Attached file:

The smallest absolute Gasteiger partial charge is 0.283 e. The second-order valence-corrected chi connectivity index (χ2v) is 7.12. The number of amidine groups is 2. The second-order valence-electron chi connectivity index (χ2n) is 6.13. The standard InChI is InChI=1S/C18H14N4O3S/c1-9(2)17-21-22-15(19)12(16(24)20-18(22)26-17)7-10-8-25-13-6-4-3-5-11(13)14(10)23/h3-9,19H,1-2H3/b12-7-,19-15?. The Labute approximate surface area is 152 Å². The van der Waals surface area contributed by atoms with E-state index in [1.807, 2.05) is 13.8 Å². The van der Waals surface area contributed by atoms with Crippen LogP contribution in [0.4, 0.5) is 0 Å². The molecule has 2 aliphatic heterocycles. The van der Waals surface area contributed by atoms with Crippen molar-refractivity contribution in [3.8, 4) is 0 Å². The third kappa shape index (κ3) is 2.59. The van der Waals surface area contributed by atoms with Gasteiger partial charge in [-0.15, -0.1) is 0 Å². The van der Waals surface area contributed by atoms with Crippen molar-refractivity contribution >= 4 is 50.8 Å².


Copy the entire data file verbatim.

The smallest absolute Gasteiger partial charge is 0.283 e. The second-order valence-corrected chi connectivity index (χ2v) is 7.12. The number of amidine groups is 2. The second-order valence-electron chi connectivity index (χ2n) is 6.13. The standard InChI is InChI=1S/C18H14N4O3S/c1-9(2)17-21-22-15(19)12(16(24)20-18(22)26-17)7-10-8-25-13-6-4-3-5-11(13)14(10)23/h3-9,19H,1-2H3/b12-7-,19-15?. The Labute approximate surface area is 152 Å². The van der Waals surface area contributed by atoms with E-state index in [1.807, 2.05) is 13.8 Å². The van der Waals surface area contributed by atoms with Crippen LogP contribution in [0.4, 0.5) is 0 Å². The molecule has 2 aliphatic heterocycles. The van der Waals surface area contributed by atoms with Crippen molar-refractivity contribution in [3.8, 4) is 0 Å². The third kappa shape index (κ3) is 2.59. The van der Waals surface area contributed by atoms with Gasteiger partial charge in [-0.15, -0.1) is 0 Å². The van der Waals surface area contributed by atoms with Crippen molar-refractivity contribution >= 4 is 50.8 Å².